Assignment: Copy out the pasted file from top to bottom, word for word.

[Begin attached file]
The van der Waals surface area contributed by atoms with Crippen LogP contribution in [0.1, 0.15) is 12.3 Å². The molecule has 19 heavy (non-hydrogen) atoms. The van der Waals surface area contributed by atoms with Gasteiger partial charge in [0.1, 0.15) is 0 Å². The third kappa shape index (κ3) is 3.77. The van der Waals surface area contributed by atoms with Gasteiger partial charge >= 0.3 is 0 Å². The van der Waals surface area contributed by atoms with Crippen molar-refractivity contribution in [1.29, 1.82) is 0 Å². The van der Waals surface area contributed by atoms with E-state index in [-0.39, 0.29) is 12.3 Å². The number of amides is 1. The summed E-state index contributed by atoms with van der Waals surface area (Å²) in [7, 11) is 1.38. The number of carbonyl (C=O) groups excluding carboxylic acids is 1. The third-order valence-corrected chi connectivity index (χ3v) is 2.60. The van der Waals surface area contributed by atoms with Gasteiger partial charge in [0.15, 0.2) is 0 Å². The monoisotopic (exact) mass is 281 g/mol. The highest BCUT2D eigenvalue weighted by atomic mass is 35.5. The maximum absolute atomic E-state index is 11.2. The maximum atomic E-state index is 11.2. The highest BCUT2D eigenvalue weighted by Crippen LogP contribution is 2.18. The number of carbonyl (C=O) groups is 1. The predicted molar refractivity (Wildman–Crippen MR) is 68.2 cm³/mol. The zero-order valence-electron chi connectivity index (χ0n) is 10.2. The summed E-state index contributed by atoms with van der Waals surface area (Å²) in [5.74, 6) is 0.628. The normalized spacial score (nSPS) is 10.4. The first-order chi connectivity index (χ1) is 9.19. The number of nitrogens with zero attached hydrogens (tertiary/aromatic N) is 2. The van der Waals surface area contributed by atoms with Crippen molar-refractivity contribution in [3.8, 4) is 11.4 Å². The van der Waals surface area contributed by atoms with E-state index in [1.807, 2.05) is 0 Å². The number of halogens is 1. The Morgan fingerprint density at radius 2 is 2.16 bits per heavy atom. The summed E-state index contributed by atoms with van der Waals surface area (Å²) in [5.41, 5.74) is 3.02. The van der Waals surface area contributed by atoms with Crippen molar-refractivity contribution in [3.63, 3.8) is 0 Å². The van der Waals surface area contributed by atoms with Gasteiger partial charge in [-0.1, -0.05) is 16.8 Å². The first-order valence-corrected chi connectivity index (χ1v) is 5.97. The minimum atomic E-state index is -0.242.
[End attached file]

The van der Waals surface area contributed by atoms with Crippen LogP contribution in [0.1, 0.15) is 12.3 Å². The molecule has 19 heavy (non-hydrogen) atoms. The van der Waals surface area contributed by atoms with Gasteiger partial charge in [0.1, 0.15) is 0 Å². The third kappa shape index (κ3) is 3.77. The van der Waals surface area contributed by atoms with Gasteiger partial charge >= 0.3 is 0 Å². The van der Waals surface area contributed by atoms with Crippen molar-refractivity contribution in [1.29, 1.82) is 0 Å². The van der Waals surface area contributed by atoms with E-state index in [-0.39, 0.29) is 12.3 Å². The number of amides is 1. The summed E-state index contributed by atoms with van der Waals surface area (Å²) in [7, 11) is 1.38. The number of carbonyl (C=O) groups excluding carboxylic acids is 1. The third-order valence-corrected chi connectivity index (χ3v) is 2.60. The van der Waals surface area contributed by atoms with Gasteiger partial charge in [0.15, 0.2) is 0 Å². The monoisotopic (exact) mass is 281 g/mol. The highest BCUT2D eigenvalue weighted by atomic mass is 35.5. The maximum absolute atomic E-state index is 11.2. The maximum atomic E-state index is 11.2. The highest BCUT2D eigenvalue weighted by Crippen LogP contribution is 2.18. The number of carbonyl (C=O) groups is 1. The predicted molar refractivity (Wildman–Crippen MR) is 68.2 cm³/mol. The zero-order valence-electron chi connectivity index (χ0n) is 10.2. The summed E-state index contributed by atoms with van der Waals surface area (Å²) in [5.74, 6) is 0.628. The normalized spacial score (nSPS) is 10.4. The first-order chi connectivity index (χ1) is 9.19. The number of nitrogens with zero attached hydrogens (tertiary/aromatic N) is 2. The van der Waals surface area contributed by atoms with Crippen molar-refractivity contribution in [3.8, 4) is 11.4 Å². The van der Waals surface area contributed by atoms with E-state index in [1.807, 2.05) is 0 Å². The number of halogens is 1. The Morgan fingerprint density at radius 2 is 2.16 bits per heavy atom. The summed E-state index contributed by atoms with van der Waals surface area (Å²) in [5.41, 5.74) is 3.02. The van der Waals surface area contributed by atoms with Crippen molar-refractivity contribution in [3.63, 3.8) is 0 Å². The van der Waals surface area contributed by atoms with Gasteiger partial charge in [-0.1, -0.05) is 16.8 Å². The first-order valence-corrected chi connectivity index (χ1v) is 5.97. The minimum atomic E-state index is -0.242.